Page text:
Slip op. at 12.

9 Responses to “The Air Force CCA reverses a dismissal granted for a Fifth Amendment speedy trial violation”

  1. Scott says:

    The common refrain in cases of pre-preferral delay is, as the court quotes, “An accused’s primary protection against unreasonable delay by the government in bringing charges is the statute of limitations. United States v. Marion, 404 U.S. 307, 322 (1971).”
     
    I think that rationale is getting less convincing, however, as SOL’s have been so drastically expanded, in particular in sexual assault cases.  Many of these offenses, which even more than other categories of cries rely heavily on memory and eye-witness testimony, now have no SOL at all.  So it’s hard to fall back on a limitation that barley exists, or does not exist at all, as a protection from unreasonable delay.
     

  2. Zachary D Spilman says:

    I think you’re right Scott. If anyone knows of any good analysis of due process concerns raised by the trend towards longer (or indefinite) statutes of limitations, please forward it to zack@caaflog.com

  3. Tami a/k/a Princess Leia says:

    Interesting that AFCCA repeatedly refers to this as “sexual assault” but not “rape.”  Seems to me that this may have been inflated from “sexual assault” to “rape” to get around the statute of limitations in effect in 1997.  I have seen this happen before.
     
    So what is the theory of “rape?”  And you have to go with the definition in effect in 1997.  What may be considered as “sexual assault” by today’s standards was probably not considered “sexual assault” back in 1997.  Bill Cosby’s case is an excellent example of this phenomenon of using current standards to criminalize conduct that was “normal” back in the days.  Perhaps if the counselor had written SOME record of the “counseling session,” AFCCA’s decision could be justified.  But no record of a counseling session, SJA saying she wasn’t interested in pursuing it, a claim for VA benefits (which by the way, if you are being separated from service due to PTSD from sexual assault, the minimum VA rating is 50%!), plus no details in the charge sheet, plus a timeframe of an entire month, so he has to figure out exactly where he was each day more than 20 years ago, and talking about a dream of some guy who raped her and she didn’t identify her alleged assailant when she made the “fresh complaint,” he shouldn’t be forced to defend himself after such a long time.  Also, is the Government pursuing this on its own, or is she pushing for a prosecution?  Because if she is pushing for a prosecution, why now?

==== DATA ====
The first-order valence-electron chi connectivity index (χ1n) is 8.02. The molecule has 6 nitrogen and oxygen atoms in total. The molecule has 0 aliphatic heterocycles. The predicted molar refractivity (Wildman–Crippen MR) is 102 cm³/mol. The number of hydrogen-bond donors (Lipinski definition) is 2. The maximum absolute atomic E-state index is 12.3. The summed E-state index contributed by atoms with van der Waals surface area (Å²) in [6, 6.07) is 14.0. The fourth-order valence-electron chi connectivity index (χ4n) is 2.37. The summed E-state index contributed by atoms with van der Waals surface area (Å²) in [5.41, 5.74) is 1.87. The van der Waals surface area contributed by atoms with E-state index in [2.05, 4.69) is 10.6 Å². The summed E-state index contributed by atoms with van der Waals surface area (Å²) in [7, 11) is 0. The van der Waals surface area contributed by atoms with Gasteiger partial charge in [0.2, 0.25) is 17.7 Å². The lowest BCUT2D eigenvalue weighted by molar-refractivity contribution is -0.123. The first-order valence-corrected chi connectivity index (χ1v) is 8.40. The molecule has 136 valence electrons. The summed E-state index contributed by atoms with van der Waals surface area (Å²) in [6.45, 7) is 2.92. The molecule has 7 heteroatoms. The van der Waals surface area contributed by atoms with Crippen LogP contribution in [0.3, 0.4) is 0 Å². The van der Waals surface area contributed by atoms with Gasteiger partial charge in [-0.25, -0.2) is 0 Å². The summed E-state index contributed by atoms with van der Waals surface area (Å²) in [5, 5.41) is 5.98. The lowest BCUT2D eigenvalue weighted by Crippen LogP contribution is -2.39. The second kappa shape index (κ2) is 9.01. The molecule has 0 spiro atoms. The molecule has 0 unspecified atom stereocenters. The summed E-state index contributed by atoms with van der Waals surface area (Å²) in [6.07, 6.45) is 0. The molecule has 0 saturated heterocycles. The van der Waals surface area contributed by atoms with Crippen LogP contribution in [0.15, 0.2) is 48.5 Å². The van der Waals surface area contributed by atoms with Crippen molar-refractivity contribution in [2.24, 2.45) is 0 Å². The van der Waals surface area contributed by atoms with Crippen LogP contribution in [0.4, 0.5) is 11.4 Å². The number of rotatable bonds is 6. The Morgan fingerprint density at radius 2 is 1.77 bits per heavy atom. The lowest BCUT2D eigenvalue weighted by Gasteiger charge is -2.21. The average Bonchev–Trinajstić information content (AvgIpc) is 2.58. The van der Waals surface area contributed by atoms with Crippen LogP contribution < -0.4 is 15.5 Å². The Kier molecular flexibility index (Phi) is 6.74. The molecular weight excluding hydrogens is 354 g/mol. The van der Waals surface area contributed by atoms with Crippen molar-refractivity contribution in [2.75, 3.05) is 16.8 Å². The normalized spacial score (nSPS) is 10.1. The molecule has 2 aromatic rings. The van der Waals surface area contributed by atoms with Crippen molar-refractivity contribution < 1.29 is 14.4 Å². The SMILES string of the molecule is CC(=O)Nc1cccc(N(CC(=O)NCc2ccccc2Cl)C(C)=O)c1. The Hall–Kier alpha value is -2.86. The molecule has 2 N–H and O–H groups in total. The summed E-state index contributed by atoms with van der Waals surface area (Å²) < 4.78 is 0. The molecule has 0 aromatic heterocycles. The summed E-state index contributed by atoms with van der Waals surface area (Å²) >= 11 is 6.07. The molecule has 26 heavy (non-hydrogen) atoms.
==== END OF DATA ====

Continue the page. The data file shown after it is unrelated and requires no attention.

4. stewie says:

    So basically, p in v to get around the SOL then yes? Anything short of that more or less won’t fit the 97 definition of rape.

  5. PJM says:

    Can a successful motion under the SOL be made to bar all the LIOs at the outset?

  6. Tami a/k/a Princess Leia says:

    I wouldn’t want to bar any SOLs.  I would want instructions on all LIOs applicable under 1997 standards, then if there’s a finding of guilt on an LIO, move for dismissal under RCM 907(b)(2)(B).  SOL for a sex crime less than rape was 5 years in 1997.  Therefore, if the government wants to prosecute, the only option is to charge rape.  I wouldn’t want to limit the fact-finder’s options to rape or nothing, because if the fact-finder decides he did SOMETHING wrong, then the fact-finder will be more likely to find him guilty.  Maybe it wasn’t “rape rape,” but it was “rape-ish” or “gray rape,” or something along those lines, if a fact-finder is thinking along those lines, that increases the chances of conviction for rape.
     
    This is why I’m so interested in the factual details, along with the theory of “rape.”

  7. stewie says:

    I hear you Tami, but would the MJ allow instructions on offenses they know are barred by the SOL?
    I’m too lazy to look it up, is the SOL waivable?

  8. k fischer says:

    Waivable under R.C.M. 907, but the MJ has to advise the accused who appears to be unaware of the bar.  Also, this could be dealt with during instructions.
     
    When the statute of limitations has run as to a lesser included offense, but not as to the charged offense, see R.C.M. 920(e)(2) with regard to instructions on the lesser offense. It’s up to the Accused whether to waive.
     
     
     
    920(e) (Instructions)
    (2) A description of the elements of each lesser included offense in issue, unless trial of a lesser included offense is barred by the statute of limitations (Article 43) and the accused refuses to waive the bar;
     
     
     

  9. Observer says:

    Stewie: SOL can be waived, but it requires an affirmative waiver.  If any of the charges are barred by the SOL, the MJ has a duty to raise it sua sponte, otherwise it is plain error.